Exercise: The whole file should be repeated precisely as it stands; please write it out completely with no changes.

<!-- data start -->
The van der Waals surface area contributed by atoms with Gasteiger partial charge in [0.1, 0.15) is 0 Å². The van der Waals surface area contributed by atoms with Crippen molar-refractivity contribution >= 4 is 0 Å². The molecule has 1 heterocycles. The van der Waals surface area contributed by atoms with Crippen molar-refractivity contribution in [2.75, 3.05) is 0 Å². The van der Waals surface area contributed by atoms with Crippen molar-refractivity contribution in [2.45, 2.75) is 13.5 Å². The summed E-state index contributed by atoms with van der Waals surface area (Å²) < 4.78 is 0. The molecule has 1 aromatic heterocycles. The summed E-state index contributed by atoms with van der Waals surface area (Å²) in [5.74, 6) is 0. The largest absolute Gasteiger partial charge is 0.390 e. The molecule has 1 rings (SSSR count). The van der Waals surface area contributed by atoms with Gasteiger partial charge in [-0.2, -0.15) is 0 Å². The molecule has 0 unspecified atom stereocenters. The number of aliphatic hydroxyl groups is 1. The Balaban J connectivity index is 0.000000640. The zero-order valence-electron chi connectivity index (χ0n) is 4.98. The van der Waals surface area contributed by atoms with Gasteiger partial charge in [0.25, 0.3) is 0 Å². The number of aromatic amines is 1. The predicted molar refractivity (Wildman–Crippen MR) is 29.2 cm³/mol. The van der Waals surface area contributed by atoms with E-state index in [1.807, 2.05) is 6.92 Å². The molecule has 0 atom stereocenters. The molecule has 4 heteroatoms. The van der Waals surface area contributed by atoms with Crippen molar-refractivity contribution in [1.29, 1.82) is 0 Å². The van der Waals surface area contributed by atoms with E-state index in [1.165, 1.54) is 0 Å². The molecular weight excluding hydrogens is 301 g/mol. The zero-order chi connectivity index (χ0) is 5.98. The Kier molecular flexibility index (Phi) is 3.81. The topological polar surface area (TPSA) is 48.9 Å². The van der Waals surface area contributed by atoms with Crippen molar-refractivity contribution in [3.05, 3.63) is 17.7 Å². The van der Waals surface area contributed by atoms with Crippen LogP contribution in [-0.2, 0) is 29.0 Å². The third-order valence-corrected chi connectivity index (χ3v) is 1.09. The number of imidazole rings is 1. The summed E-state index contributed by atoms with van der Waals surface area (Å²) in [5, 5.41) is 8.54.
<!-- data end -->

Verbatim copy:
The van der Waals surface area contributed by atoms with Gasteiger partial charge in [0.1, 0.15) is 0 Å². The van der Waals surface area contributed by atoms with Crippen molar-refractivity contribution >= 4 is 0 Å². The molecule has 1 heterocycles. The van der Waals surface area contributed by atoms with Crippen molar-refractivity contribution in [2.75, 3.05) is 0 Å². The van der Waals surface area contributed by atoms with Crippen molar-refractivity contribution in [2.45, 2.75) is 13.5 Å². The summed E-state index contributed by atoms with van der Waals surface area (Å²) < 4.78 is 0. The molecule has 1 aromatic heterocycles. The summed E-state index contributed by atoms with van der Waals surface area (Å²) in [5.74, 6) is 0. The largest absolute Gasteiger partial charge is 0.390 e. The molecule has 1 rings (SSSR count). The van der Waals surface area contributed by atoms with Gasteiger partial charge in [-0.2, -0.15) is 0 Å². The molecule has 0 unspecified atom stereocenters. The number of aliphatic hydroxyl groups is 1. The Balaban J connectivity index is 0.000000640. The zero-order valence-electron chi connectivity index (χ0n) is 4.98. The van der Waals surface area contributed by atoms with Gasteiger partial charge in [0.25, 0.3) is 0 Å². The number of aromatic amines is 1. The predicted molar refractivity (Wildman–Crippen MR) is 29.2 cm³/mol. The van der Waals surface area contributed by atoms with E-state index in [1.807, 2.05) is 6.92 Å². The molecule has 0 atom stereocenters. The molecule has 4 heteroatoms. The van der Waals surface area contributed by atoms with Crippen molar-refractivity contribution in [1.29, 1.82) is 0 Å². The van der Waals surface area contributed by atoms with E-state index in [1.165, 1.54) is 0 Å². The molecular weight excluding hydrogens is 301 g/mol. The zero-order chi connectivity index (χ0) is 5.98. The Kier molecular flexibility index (Phi) is 3.81. The topological polar surface area (TPSA) is 48.9 Å². The van der Waals surface area contributed by atoms with Crippen molar-refractivity contribution in [3.05, 3.63) is 17.7 Å². The van der Waals surface area contributed by atoms with Crippen LogP contribution in [-0.2, 0) is 29.0 Å². The third-order valence-corrected chi connectivity index (χ3v) is 1.09. The number of imidazole rings is 1. The summed E-state index contributed by atoms with van der Waals surface area (Å²) in [5, 5.41) is 8.54.